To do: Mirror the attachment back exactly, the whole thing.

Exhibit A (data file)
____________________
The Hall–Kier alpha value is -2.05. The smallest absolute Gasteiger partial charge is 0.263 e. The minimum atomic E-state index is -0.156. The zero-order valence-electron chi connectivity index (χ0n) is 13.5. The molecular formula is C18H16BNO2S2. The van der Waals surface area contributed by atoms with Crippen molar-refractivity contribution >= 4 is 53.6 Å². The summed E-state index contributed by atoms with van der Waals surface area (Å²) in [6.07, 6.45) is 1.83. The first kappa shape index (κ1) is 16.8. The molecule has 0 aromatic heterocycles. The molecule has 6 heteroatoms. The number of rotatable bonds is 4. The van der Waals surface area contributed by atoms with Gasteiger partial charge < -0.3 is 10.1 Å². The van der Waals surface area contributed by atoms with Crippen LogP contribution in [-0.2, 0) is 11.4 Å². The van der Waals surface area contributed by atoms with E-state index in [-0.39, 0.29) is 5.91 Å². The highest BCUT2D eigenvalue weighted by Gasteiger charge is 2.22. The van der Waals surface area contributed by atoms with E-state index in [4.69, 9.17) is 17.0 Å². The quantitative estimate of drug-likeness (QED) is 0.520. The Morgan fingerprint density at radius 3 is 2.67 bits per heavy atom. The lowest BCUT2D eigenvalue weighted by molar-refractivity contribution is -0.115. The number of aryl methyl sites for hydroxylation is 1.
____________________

The Hall–Kier alpha value is -2.05. The smallest absolute Gasteiger partial charge is 0.263 e. The minimum atomic E-state index is -0.156. The zero-order valence-electron chi connectivity index (χ0n) is 13.5. The molecular formula is C18H16BNO2S2. The van der Waals surface area contributed by atoms with Crippen molar-refractivity contribution >= 4 is 53.6 Å². The summed E-state index contributed by atoms with van der Waals surface area (Å²) in [6.07, 6.45) is 1.83. The first kappa shape index (κ1) is 16.8. The molecule has 0 aromatic heterocycles. The molecule has 6 heteroatoms. The number of rotatable bonds is 4. The van der Waals surface area contributed by atoms with Gasteiger partial charge < -0.3 is 10.1 Å². The van der Waals surface area contributed by atoms with Crippen LogP contribution in [-0.2, 0) is 11.4 Å². The van der Waals surface area contributed by atoms with E-state index in [-0.39, 0.29) is 5.91 Å². The highest BCUT2D eigenvalue weighted by Gasteiger charge is 2.22. The van der Waals surface area contributed by atoms with E-state index in [4.69, 9.17) is 17.0 Å². The quantitative estimate of drug-likeness (QED) is 0.520. The Morgan fingerprint density at radius 3 is 2.67 bits per heavy atom. The lowest BCUT2D eigenvalue weighted by molar-refractivity contribution is -0.115. The number of aryl methyl sites for hydroxylation is 1.